Non-destructive examination of interfacial debonding using acoustic emission

Abstract

Objectives

This study aims to assess the viability of using the acoustic emission (AE) measurement technique to detect and monitor in situ the interfacial debonding in resin composite restorations due to build-up of shrinkage stresses during polymerization of the composite.

Materials and methods

The non-destructive testing technique that measures acoustic emission (AE) was used to detect and monitor the interfacial debonding in resin composite during curing of the composite. Four groups of specimens, n = 4 each, were tested: (1) intact human molars with Class-I cavities restored with the composite Z100 (3M ESPE, USA); (2) intact human molars with Class-I cavities restored with the composite Filtek™ P90 (3M ESPE, USA); (3) ring samples prepared from the root of a single bovine tooth and ‘restored’ with Z100; (4) freestanding pea-size specimens of Z100 directly placed on the AE sensor. The restorations in Groups (1)–(3) were bonded to the tooth tissues with the adhesive Adper™ Scotchbond™ SE Self-Etch (3M ESPE, USA). The composites in all the specimens were cured with a blue light (3M ESPE, USA) for 40 s. The AE signals were recorded continuously for 10 min from the start of curing. Non-destructive 3D imaging was performed using X-ray micro-computed tomography (micro-CT) to examine the bonding condition at the tooth–restoration interface.

Results

The development of AE events followed roughly that of the shrinkage stress, which was determined separately by the cantilever beam method. The number of AE events in the real human tooth samples was more than that in the ring samples, and no AE events were detected in the pea-size specimens placed directly on the AE sensor. The number of AE events recorded in the specimens restored using Z100 was more than that found in specimens restored with Filtek P90. The micro-CT imaging results showed clear interfacial debondings in the tooth specimens restored with Z100 after curing, but no clear debonding was found in the P90 specimens.

Conclusions

The AE technique is an effective tool for detecting and monitoring in situ the interfacial debonding of composite restorations during curing. It can potentially be employed to evaluate the development of shrinkage stress and the quality of interfacial bonds in teeth restored with different composite materials, cavity geometries, and restorative techniques.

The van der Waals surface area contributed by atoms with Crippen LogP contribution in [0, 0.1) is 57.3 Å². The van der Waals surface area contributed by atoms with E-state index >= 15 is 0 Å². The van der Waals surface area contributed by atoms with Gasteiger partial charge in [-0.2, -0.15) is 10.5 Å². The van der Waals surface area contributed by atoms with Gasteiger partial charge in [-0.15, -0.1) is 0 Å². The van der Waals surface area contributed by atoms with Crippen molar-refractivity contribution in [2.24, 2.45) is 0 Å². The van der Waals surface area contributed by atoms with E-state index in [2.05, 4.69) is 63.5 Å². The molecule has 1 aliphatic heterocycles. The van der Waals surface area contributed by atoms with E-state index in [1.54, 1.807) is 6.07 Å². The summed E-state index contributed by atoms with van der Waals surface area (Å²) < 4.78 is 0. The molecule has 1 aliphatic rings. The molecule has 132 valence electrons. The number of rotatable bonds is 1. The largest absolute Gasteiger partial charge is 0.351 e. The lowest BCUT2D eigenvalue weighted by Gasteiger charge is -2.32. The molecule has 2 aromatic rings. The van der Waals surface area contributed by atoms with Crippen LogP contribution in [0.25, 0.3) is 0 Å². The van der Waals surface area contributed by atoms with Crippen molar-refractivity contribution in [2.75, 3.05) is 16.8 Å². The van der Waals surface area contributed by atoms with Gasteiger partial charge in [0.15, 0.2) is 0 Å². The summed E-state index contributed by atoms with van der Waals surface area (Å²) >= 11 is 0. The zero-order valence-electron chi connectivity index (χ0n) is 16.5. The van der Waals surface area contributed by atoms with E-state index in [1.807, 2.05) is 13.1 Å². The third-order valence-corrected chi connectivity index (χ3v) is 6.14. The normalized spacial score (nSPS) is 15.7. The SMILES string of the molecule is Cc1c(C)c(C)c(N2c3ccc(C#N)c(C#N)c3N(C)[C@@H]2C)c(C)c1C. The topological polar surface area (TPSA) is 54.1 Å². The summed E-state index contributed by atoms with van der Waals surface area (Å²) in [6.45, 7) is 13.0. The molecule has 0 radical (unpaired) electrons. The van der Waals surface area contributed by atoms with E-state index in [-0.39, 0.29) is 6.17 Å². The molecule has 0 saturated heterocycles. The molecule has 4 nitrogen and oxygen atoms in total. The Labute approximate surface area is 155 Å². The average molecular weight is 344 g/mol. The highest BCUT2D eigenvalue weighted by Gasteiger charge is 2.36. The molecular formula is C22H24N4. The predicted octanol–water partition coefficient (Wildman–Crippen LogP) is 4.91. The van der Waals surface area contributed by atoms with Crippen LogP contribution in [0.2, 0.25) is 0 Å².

Introduction

Dental composites are widely used to repair decayed or damaged tooth structures because of their superior esthetics, ease of use and ability to bond to tooth tissues. However, during setting, the resin composite shrinks, producing shrinkage stresses within the tooth and composite . This is a very quick process which normally takes place within 30–50 s. The volumetric contraction that accompanies polymerization is typically on the order of 1.5–5% . If the internal shrinkage stress is high enough, debonding between the tooth and restoration will occur, causing problems such as reduced fracture resistance and increased micro-leakage. The latter will ultimately lead to secondary caries . Clinical studies have identified the loss of interfacial integrity as one of the main causes for replacement of composite restorations . Many factors can influence the initial quality and subsequent degradation of bonding at the tooth–restoration interface, e.g. properties of the composite and adhesive materials, cavity geometry, restorative techniques, thermal and mechanical loading .

It is difficult to measure or predict the shrinkage stress within a real tooth restoration because of the small but complicated geometry and rapidly changing material properties involved. Experimental methods using simple specimens have therefore been developed to estimate the shrinkage stress that can develop in dental composites during polymerization . However, the results are sensitive to the testing configuration and procedures, such as the instrument’s compliance, direction of light application and specimen shape. In addition to the shrinkage strain, the development of shrinkage stresses depends also on the viscosity, Young’s modulus and Poisson’s ratio of the composite which all change rapidly with time during polymerization. The accurate evaluation of these properties and the subsequent prediction of the shrinkage stress using a suitable mathematical model are therefore not trivial .

The bond strength between the tooth and restoration is also difficult to determine precisely. The micro-tensile and micro-shear tests have been widely used for bond strength testing since they can overcome some of the limitations of conventional tensile and shear bond strength tests . However, the results are highly variable, being dependent on the test devices and specimen size used . Specifically, the micro bond strengths are usually higher than the macro values. This makes it difficult to predict whether debonding will take place for a particular composite system even if the shrinkage stress can be accurately predicted or measured.